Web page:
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Should we sustain? And if so, sustain what? Consumption or the quality of life?

  • Humberto Llavador
  • John E. Roemer
  • Joaquim Silvestre

    (Department of Economics, University of California Davis)

Sustainability has been largely replaced by discounted utilitarianism in contemporary climate-change economics. Our approach rejuvenates sustainability by expanding the conception of the quality of life, along the lines of the UN Human Development Reports, to include not only consumption, but also education, leisure, the stock of knowledge and the quality of the biosphere. We report on our results showing that the quality of life can be sustained forever at levels higher than present levels, while reducing GHG emissions to converge to carbon concentrations of 450 ppm. Here we repeat our optimization but substituting consumption for the quality of life. Our sustainability results carry over. As it should be expected, optimal consumption is higher when the objective is consumption rather than the quality of life, but not by much (7% higher). On the other hand, the stock of knowledge is twice as large, and education is four times as large. So if the “true” social welfare index were consumption, a planner who “mistakenly” maximized the quality of life would be making a relatively small error. But the converse error would be large. If the quality of life provides an appropriate welfare index, but the public policy aims at maximizing consumption, the quality of life would be reduced by 60%. The expansion of the concept of welfare beyond consumption renders possible responding to the climate-change challenge by moving away from energy-intensive commodities and towards less intensive ones, like knowledge, education, and leisure.

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File URL: http://wp.econ.ucdavis.edu/12-22.pdf
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Paper provided by University of California, Davis, Department of Economics in its series Working Papers with number 1222.

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Length: 41
Date of creation: 26 Sep 2012
Date of revision:
Handle: RePEc:cda:wpaper:12-22
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  1. Humberto Llavador & John E. Roemer & Joaquim Silvestre, 2008. "A Dynamic Analysis of Human Welfare in a Warming Planet," Cowles Foundation Discussion Papers 1673, Cowles Foundation for Research in Economics, Yale University.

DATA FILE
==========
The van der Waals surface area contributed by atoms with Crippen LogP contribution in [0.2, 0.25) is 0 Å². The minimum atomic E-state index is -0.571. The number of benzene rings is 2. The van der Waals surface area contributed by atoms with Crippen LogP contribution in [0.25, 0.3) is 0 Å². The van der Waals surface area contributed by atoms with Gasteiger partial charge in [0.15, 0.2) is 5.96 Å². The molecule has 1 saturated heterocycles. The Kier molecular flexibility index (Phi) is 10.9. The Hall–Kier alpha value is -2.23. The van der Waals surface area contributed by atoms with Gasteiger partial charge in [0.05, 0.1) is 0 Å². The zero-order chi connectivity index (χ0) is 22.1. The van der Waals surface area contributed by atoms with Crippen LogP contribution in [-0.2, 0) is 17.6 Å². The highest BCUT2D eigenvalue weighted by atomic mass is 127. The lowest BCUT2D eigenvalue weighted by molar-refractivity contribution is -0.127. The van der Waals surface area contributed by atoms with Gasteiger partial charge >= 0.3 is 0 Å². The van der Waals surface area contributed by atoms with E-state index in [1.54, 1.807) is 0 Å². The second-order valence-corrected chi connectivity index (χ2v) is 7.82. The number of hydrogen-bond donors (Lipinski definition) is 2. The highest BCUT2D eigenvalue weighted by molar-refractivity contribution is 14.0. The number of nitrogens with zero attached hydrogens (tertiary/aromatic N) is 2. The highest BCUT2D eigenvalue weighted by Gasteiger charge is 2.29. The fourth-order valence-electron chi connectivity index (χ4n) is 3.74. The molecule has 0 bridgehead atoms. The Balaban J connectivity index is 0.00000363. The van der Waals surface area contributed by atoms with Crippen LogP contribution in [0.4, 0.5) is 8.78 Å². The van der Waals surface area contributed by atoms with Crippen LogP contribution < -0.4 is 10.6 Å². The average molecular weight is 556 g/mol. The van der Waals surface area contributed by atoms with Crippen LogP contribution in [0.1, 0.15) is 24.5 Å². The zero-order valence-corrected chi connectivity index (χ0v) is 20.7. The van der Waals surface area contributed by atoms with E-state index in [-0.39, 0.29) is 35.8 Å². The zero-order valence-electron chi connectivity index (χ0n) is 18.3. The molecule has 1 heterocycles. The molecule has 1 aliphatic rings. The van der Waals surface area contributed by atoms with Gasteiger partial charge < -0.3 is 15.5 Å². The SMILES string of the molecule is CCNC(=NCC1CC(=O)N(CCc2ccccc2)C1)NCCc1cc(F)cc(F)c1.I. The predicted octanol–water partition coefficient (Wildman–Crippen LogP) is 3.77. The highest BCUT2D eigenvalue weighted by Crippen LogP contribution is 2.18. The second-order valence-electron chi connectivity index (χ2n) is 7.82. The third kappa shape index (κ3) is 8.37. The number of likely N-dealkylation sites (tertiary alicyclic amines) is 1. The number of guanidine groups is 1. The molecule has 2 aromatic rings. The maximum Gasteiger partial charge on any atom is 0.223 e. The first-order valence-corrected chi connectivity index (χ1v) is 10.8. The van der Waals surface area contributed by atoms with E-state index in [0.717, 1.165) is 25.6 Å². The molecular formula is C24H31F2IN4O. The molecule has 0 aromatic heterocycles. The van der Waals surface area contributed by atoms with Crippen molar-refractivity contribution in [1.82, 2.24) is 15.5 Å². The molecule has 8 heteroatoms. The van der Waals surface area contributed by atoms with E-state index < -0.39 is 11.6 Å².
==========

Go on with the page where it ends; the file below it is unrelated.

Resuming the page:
2. Charles I. Jones & Peter J. Klenow, 2010. "Beyond GDP? Welfare across Countries and Time," NBER Working Papers 16352, National Bureau of Economic Research, Inc.
  3. D. Gale Johnson, 2000. "Population, Food, and Knowledge," American Economic Review, American Economic Association, vol. 90(1), pages 1-14, March.
  4. Humberto Llavador & John E. Roemer & Joaquim Silvestre, 2009. "Intergenerational Justice when Future Worlds Are Uncertain," Cowles Foundation Discussion Papers 1692, Cowles Foundation for Research in Economics, Yale University.
  5. Salvador Ortigueira, 1997. "A Dynamic Analysis of an Endogenous Growth Model with Leisure," Working Papers 9705, Centro de Investigacion Economica, ITAM.
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  7. Asheim,G.B. & Buchholz,W., 2000. "The Hartwick rule : myths and facts," Memorandum 11/2000, Oslo University, Department of Economics.
  8. T. W. Swan, 1956. "ECONOMIC GROWTH and CAPITAL ACCUMULATION," The Economic Record, The Economic Society of Australia, vol. 32(2), pages 334-361, November.
  9. Barrett, Scott, 1992. "Economic growth and environmental preservation," Journal of Environmental Economics and Management, Elsevier, vol. 23(3), pages 289-300, November.
  10. Neumayer, Eric, 2001. "The human development index and sustainability -- a constructive proposal," Ecological Economics, Elsevier, vol. 39(1), pages 101-114, October.
  11. Cabeza Gutes, Maite, 1996. "The concept of weak sustainability," Ecological Economics, Elsevier, vol. 17(3), pages 147-156, June.
  12. Gerlagh, Reyer & van der Zwaan, B. C. C., 2002. "Long-Term Substitutability between Environmental and Man-Made Goods," Journal of Environmental Economics and Management, Elsevier, vol. 44(2), pages 329-345, September.
  13. Neumayer, Eric, 1999. "Global warming: discounting is not the issue, but substitutability is," Energy Policy, Elsevier, vol. 27(1), pages 33-43, January.
  14. John Roemer, 2011. "The Ethics of Intertemporal Distribution in a Warming Planet," Environmental & Resource Economics, European Association of Environmental and Resource Economists, vol. 48(3), pages 363-390, March.
  15. Humberto Llavador & John E. Roemer & Joaquim Silvestre, 2011. "Sustainability in the Presence of Global Warming: Theory and Empirics," Human Development Research Papers (2009 to present) HDRP-2011-05, Human Development Report Office (HDRO), United Nations Development Programme (UNDP).
  16. Dixit, Avinash & Hammond, Peter & Hoel, Michael, 1980. "On Hartwick's Rule for Regular Maximin Paths of Capital Accumulation and Resource Depletion," Review of Economic Studies, Wiley Blackwell, vol. 47(3), pages 551-56, April.
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